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Messages - jonlevy
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« on: April 05, 2013, 11:23:30 PM »
That's extremely interesting; the mediator certification in particular will be very helpful to your students and any exposure to real clients is another plus.
I am not so enthisiastic about the so called 2 year limited license which in essence licenses paralegals though it might be a revenue booster for law schools. I used to instruct in a regionally accredited MA in Legal Studies program and I shudder to think of the damage my former students might inflict if permitted to practice even in a limited fashion.
« on: April 05, 2013, 08:15:16 PM »
As a dean of a CBE law school (Monterey College of Law), I can confirm that what makes California accredited law school programs different is that we are scaled in size and cost to more closely meet the needs of the local community. Our law degree costs about $65K . . . not $150K. As a part-time evening program, our students are encouraged to start working in law-related jobs during law school, not only reducing the need for student loans, but in most cases providing the opportunity to get actual experience in different practice areas (and law firms) to identify a preferred area of practice after graduation. In some ways, our format is much closer to the medical school practicum model than the typical ABA program. I think that you will also find that the bar pass rates for good students at CBE schools is competitive with the unranked ABA law schools.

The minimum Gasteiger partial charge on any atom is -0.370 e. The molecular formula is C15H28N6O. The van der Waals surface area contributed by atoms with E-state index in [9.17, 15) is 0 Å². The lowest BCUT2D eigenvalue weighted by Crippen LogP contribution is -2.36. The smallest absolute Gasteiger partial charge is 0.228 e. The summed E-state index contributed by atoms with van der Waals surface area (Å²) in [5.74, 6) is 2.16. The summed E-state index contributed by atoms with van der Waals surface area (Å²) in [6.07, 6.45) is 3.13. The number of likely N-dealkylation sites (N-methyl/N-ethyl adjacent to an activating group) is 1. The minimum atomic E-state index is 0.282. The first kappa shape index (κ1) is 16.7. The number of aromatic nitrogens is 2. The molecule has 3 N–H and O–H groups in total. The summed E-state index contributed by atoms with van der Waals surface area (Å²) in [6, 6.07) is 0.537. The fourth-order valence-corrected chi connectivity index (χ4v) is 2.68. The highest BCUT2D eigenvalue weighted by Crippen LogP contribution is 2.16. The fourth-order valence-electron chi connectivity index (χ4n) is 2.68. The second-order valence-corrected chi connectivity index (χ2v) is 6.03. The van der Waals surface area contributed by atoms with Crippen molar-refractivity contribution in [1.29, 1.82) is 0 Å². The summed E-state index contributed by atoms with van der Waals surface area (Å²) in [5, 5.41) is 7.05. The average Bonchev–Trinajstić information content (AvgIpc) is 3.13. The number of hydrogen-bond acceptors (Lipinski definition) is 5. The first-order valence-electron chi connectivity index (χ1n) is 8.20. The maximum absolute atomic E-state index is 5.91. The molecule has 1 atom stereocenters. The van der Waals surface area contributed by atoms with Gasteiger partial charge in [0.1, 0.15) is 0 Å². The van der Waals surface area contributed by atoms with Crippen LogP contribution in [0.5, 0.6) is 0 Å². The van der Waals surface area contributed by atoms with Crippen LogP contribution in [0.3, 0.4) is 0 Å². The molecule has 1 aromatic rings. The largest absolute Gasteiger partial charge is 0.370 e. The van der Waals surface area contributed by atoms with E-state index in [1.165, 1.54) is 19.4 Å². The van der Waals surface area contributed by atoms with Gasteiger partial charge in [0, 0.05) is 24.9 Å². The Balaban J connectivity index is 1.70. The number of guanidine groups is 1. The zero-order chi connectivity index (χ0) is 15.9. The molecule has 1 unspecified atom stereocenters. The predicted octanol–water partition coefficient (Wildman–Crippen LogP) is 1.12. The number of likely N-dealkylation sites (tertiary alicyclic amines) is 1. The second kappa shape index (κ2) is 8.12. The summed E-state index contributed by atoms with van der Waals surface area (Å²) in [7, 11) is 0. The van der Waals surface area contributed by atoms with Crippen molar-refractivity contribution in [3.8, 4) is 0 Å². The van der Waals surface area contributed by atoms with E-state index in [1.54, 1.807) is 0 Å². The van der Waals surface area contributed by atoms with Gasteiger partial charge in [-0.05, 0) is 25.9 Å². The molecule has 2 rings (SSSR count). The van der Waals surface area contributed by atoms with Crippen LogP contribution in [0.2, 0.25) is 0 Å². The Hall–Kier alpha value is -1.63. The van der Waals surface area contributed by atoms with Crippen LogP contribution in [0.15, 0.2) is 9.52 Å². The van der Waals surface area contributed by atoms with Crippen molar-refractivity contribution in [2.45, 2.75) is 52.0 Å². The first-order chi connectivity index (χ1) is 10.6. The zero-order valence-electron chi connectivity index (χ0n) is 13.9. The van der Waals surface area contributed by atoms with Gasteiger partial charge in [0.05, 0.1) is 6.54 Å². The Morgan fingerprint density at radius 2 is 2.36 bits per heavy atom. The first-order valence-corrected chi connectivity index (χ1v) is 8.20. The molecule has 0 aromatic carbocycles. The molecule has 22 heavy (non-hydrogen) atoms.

How do you feel about one of the options of the English system - Bachelors in Law coupled with a 2 year training contract?
Is US law so much more complex than England that it requires 7 years of school? As someone dually licensed in England and the USA, I would say English law is far more complex as it take into consideration about 500 more years of precedent and the EU legal system as well.
« on: April 03, 2013, 12:32:10 PM »
I agree with you that the mere activity of learning the law is well-suited to online study, Jon. But becoming a successful attorney involves more than just rote memorization of esoteric rules and learning to perform legal analysis. What do online programs substitute for the face-to-face relationships you form in brick and mortar law schools? I don't believe that the importance of forging relationships and making friends with your classmates can be overstated. (It would take some effort.) Seeing the same people in classes month after month and year after year cements those relationships. I usually prepare for my exams by sitting alone in my den with the door shut, laboring over practice exams and outlines. But the rest of the time, it seems like a mistake to brush off the all-important element of networking if your goal is to succeed in the legal field.
But why would Law be different from credentialed Psychology, Public Administration or Legal Studies (MASL) online programs? To tell you the truth there is a higher percentage of a-hol;es in the legal field - in all those lawyer jokes there must be a kernel of truth? The whole thing has to do with the ABA, schools that make money from the students and overpaid law professors - online study cuts the costs down fro the student.